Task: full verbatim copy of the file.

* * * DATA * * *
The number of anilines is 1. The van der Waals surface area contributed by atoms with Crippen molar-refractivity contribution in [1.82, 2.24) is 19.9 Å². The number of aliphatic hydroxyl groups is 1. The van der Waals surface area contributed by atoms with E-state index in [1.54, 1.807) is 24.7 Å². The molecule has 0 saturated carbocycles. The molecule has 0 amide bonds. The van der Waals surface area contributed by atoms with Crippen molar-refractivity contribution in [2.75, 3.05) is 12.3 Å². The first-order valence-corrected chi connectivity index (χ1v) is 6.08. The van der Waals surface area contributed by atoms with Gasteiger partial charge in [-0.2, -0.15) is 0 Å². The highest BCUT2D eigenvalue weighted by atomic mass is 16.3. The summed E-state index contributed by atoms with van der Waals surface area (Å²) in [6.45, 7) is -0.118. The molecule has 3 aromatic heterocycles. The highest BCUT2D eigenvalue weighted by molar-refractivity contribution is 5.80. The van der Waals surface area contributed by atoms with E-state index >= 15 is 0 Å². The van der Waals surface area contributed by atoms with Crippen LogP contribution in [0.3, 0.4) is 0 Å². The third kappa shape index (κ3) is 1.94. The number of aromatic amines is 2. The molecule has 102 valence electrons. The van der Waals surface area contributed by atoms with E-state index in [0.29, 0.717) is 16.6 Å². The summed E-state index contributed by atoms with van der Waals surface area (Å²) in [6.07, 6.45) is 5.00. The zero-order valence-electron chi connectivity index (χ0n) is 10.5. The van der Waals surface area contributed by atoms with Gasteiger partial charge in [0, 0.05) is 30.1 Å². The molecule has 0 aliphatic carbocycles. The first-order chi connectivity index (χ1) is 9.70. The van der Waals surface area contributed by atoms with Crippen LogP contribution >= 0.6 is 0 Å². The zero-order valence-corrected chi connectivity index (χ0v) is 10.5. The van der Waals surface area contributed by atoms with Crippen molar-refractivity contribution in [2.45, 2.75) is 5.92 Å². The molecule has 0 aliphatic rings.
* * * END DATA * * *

The number of anilines is 1. The van der Waals surface area contributed by atoms with Crippen molar-refractivity contribution in [1.82, 2.24) is 19.9 Å². The number of aliphatic hydroxyl groups is 1. The van der Waals surface area contributed by atoms with E-state index in [1.54, 1.807) is 24.7 Å². The molecule has 0 saturated carbocycles. The molecule has 0 amide bonds. The van der Waals surface area contributed by atoms with Crippen molar-refractivity contribution in [2.75, 3.05) is 12.3 Å². The first-order valence-corrected chi connectivity index (χ1v) is 6.08. The van der Waals surface area contributed by atoms with Gasteiger partial charge in [-0.2, -0.15) is 0 Å². The highest BCUT2D eigenvalue weighted by atomic mass is 16.3. The summed E-state index contributed by atoms with van der Waals surface area (Å²) in [6.45, 7) is -0.118. The molecule has 3 aromatic heterocycles. The highest BCUT2D eigenvalue weighted by molar-refractivity contribution is 5.80. The van der Waals surface area contributed by atoms with E-state index >= 15 is 0 Å². The van der Waals surface area contributed by atoms with Crippen LogP contribution in [0.3, 0.4) is 0 Å². The third kappa shape index (κ3) is 1.94. The number of aromatic amines is 2. The molecule has 102 valence electrons. The van der Waals surface area contributed by atoms with E-state index in [0.29, 0.717) is 16.6 Å². The summed E-state index contributed by atoms with van der Waals surface area (Å²) in [6.07, 6.45) is 5.00. The zero-order valence-electron chi connectivity index (χ0n) is 10.5. The van der Waals surface area contributed by atoms with Gasteiger partial charge in [0, 0.05) is 30.1 Å². The molecule has 0 aliphatic carbocycles. The first-order chi connectivity index (χ1) is 9.70. The van der Waals surface area contributed by atoms with Crippen LogP contribution >= 0.6 is 0 Å². The zero-order valence-corrected chi connectivity index (χ0v) is 10.5. The van der Waals surface area contributed by atoms with Crippen molar-refractivity contribution in [2.45, 2.75) is 5.92 Å². The molecule has 0 aliphatic rings.